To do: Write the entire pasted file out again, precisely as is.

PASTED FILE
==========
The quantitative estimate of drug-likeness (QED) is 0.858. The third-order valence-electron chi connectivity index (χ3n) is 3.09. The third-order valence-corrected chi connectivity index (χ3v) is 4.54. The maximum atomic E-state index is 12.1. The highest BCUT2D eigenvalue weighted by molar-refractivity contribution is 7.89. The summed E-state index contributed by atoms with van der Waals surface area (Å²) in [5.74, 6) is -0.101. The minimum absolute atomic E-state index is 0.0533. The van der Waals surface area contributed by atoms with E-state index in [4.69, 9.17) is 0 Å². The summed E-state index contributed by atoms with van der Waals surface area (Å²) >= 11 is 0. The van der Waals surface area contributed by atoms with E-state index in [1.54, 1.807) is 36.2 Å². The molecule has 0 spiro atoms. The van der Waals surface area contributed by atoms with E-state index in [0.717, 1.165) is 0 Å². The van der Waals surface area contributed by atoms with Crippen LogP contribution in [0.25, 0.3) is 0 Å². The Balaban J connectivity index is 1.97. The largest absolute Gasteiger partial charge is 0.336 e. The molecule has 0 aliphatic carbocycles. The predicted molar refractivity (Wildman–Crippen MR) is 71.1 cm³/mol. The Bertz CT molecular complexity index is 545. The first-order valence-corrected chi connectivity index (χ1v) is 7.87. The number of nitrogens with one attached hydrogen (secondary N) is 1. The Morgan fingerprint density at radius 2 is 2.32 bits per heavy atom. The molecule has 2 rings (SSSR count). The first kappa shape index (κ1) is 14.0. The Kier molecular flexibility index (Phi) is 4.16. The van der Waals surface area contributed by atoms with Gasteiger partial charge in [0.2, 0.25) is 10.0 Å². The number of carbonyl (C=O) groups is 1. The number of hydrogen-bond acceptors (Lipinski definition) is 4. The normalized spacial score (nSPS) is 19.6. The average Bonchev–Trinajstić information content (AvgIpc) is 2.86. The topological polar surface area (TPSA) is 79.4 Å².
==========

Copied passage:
The quantitative estimate of drug-likeness (QED) is 0.858. The third-order valence-electron chi connectivity index (χ3n) is 3.09. The third-order valence-corrected chi connectivity index (χ3v) is 4.54. The maximum atomic E-state index is 12.1. The highest BCUT2D eigenvalue weighted by molar-refractivity contribution is 7.89. The summed E-state index contributed by atoms with van der Waals surface area (Å²) in [5.74, 6) is -0.101. The minimum absolute atomic E-state index is 0.0533. The van der Waals surface area contributed by atoms with E-state index in [4.69, 9.17) is 0 Å². The summed E-state index contributed by atoms with van der Waals surface area (Å²) >= 11 is 0. The van der Waals surface area contributed by atoms with E-state index in [1.54, 1.807) is 36.2 Å². The molecule has 0 spiro atoms. The van der Waals surface area contributed by atoms with E-state index in [0.717, 1.165) is 0 Å². The van der Waals surface area contributed by atoms with Crippen LogP contribution in [0.25, 0.3) is 0 Å². The Balaban J connectivity index is 1.97. The largest absolute Gasteiger partial charge is 0.336 e. The molecule has 0 aliphatic carbocycles. The predicted molar refractivity (Wildman–Crippen MR) is 71.1 cm³/mol. The Bertz CT molecular complexity index is 545. The first-order valence-corrected chi connectivity index (χ1v) is 7.87. The number of nitrogens with one attached hydrogen (secondary N) is 1. The Morgan fingerprint density at radius 2 is 2.32 bits per heavy atom. The molecule has 2 rings (SSSR count). The first kappa shape index (κ1) is 14.0. The Kier molecular flexibility index (Phi) is 4.16. The van der Waals surface area contributed by atoms with Gasteiger partial charge in [0.2, 0.25) is 10.0 Å². The number of carbonyl (C=O) groups is 1. The number of hydrogen-bond acceptors (Lipinski definition) is 4. The normalized spacial score (nSPS) is 19.6. The average Bonchev–Trinajstić information content (AvgIpc) is 2.86. The topological polar surface area (TPSA) is 79.4 Å².